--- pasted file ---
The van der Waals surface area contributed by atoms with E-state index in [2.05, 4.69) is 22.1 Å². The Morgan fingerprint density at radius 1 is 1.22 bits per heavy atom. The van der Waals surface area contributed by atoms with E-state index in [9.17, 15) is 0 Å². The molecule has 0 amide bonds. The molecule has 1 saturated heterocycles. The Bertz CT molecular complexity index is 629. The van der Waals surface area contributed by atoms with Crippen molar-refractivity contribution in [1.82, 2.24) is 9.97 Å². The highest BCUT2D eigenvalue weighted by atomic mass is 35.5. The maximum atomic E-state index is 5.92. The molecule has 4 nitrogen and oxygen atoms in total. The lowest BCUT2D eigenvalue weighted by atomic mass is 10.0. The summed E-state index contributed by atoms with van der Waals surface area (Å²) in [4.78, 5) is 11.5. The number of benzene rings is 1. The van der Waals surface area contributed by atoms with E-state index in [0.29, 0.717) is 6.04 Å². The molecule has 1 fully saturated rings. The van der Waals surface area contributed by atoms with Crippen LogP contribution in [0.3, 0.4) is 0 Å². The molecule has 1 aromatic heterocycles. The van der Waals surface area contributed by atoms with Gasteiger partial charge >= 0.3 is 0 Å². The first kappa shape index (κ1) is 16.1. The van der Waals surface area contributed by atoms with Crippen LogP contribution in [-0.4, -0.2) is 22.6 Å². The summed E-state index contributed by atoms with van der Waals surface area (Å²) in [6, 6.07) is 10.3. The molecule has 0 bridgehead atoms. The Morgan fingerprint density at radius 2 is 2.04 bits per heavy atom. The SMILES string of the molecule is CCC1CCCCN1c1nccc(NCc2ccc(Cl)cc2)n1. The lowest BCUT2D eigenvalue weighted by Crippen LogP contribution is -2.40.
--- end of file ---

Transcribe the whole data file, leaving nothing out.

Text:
The van der Waals surface area contributed by atoms with E-state index in [2.05, 4.69) is 22.1 Å². The Morgan fingerprint density at radius 1 is 1.22 bits per heavy atom. The van der Waals surface area contributed by atoms with E-state index in [9.17, 15) is 0 Å². The molecule has 0 amide bonds. The molecule has 1 saturated heterocycles. The Bertz CT molecular complexity index is 629. The van der Waals surface area contributed by atoms with Crippen molar-refractivity contribution in [1.82, 2.24) is 9.97 Å². The highest BCUT2D eigenvalue weighted by atomic mass is 35.5. The maximum atomic E-state index is 5.92. The molecule has 4 nitrogen and oxygen atoms in total. The lowest BCUT2D eigenvalue weighted by atomic mass is 10.0. The summed E-state index contributed by atoms with van der Waals surface area (Å²) in [4.78, 5) is 11.5. The number of benzene rings is 1. The van der Waals surface area contributed by atoms with E-state index in [0.29, 0.717) is 6.04 Å². The molecule has 1 fully saturated rings. The van der Waals surface area contributed by atoms with Crippen LogP contribution in [0.3, 0.4) is 0 Å². The molecule has 1 aromatic heterocycles. The van der Waals surface area contributed by atoms with Gasteiger partial charge >= 0.3 is 0 Å². The first kappa shape index (κ1) is 16.1. The van der Waals surface area contributed by atoms with Crippen LogP contribution in [-0.4, -0.2) is 22.6 Å². The summed E-state index contributed by atoms with van der Waals surface area (Å²) in [6, 6.07) is 10.3. The molecule has 0 bridgehead atoms. The Morgan fingerprint density at radius 2 is 2.04 bits per heavy atom. The SMILES string of the molecule is CCC1CCCCN1c1nccc(NCc2ccc(Cl)cc2)n1. The lowest BCUT2D eigenvalue weighted by Crippen LogP contribution is -2.40.